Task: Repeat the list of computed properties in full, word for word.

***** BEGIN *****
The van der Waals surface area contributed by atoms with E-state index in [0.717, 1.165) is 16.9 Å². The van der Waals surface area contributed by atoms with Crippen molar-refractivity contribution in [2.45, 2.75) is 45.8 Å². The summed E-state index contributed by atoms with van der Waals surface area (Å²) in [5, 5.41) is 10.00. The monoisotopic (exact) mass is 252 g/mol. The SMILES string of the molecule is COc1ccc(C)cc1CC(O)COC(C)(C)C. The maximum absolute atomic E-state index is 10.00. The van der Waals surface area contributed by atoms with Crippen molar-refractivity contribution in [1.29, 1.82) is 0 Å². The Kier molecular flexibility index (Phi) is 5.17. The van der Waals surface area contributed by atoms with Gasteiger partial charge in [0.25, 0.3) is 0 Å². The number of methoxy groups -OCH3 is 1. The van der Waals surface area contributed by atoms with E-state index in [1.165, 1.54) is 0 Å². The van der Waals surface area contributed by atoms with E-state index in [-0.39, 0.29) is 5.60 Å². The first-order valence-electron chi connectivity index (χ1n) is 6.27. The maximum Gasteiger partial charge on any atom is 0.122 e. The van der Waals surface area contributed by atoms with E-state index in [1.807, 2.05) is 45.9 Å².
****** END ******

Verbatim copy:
The van der Waals surface area contributed by atoms with E-state index in [0.717, 1.165) is 16.9 Å². The van der Waals surface area contributed by atoms with Crippen molar-refractivity contribution in [2.45, 2.75) is 45.8 Å². The summed E-state index contributed by atoms with van der Waals surface area (Å²) in [5, 5.41) is 10.00. The monoisotopic (exact) mass is 252 g/mol. The SMILES string of the molecule is COc1ccc(C)cc1CC(O)COC(C)(C)C. The maximum absolute atomic E-state index is 10.00. The van der Waals surface area contributed by atoms with Crippen molar-refractivity contribution in [1.29, 1.82) is 0 Å². The Kier molecular flexibility index (Phi) is 5.17. The van der Waals surface area contributed by atoms with Gasteiger partial charge in [0.25, 0.3) is 0 Å². The number of methoxy groups -OCH3 is 1. The van der Waals surface area contributed by atoms with E-state index in [1.165, 1.54) is 0 Å². The van der Waals surface area contributed by atoms with E-state index in [-0.39, 0.29) is 5.60 Å². The first-order valence-electron chi connectivity index (χ1n) is 6.27. The maximum Gasteiger partial charge on any atom is 0.122 e. The van der Waals surface area contributed by atoms with E-state index in [1.807, 2.05) is 45.9 Å².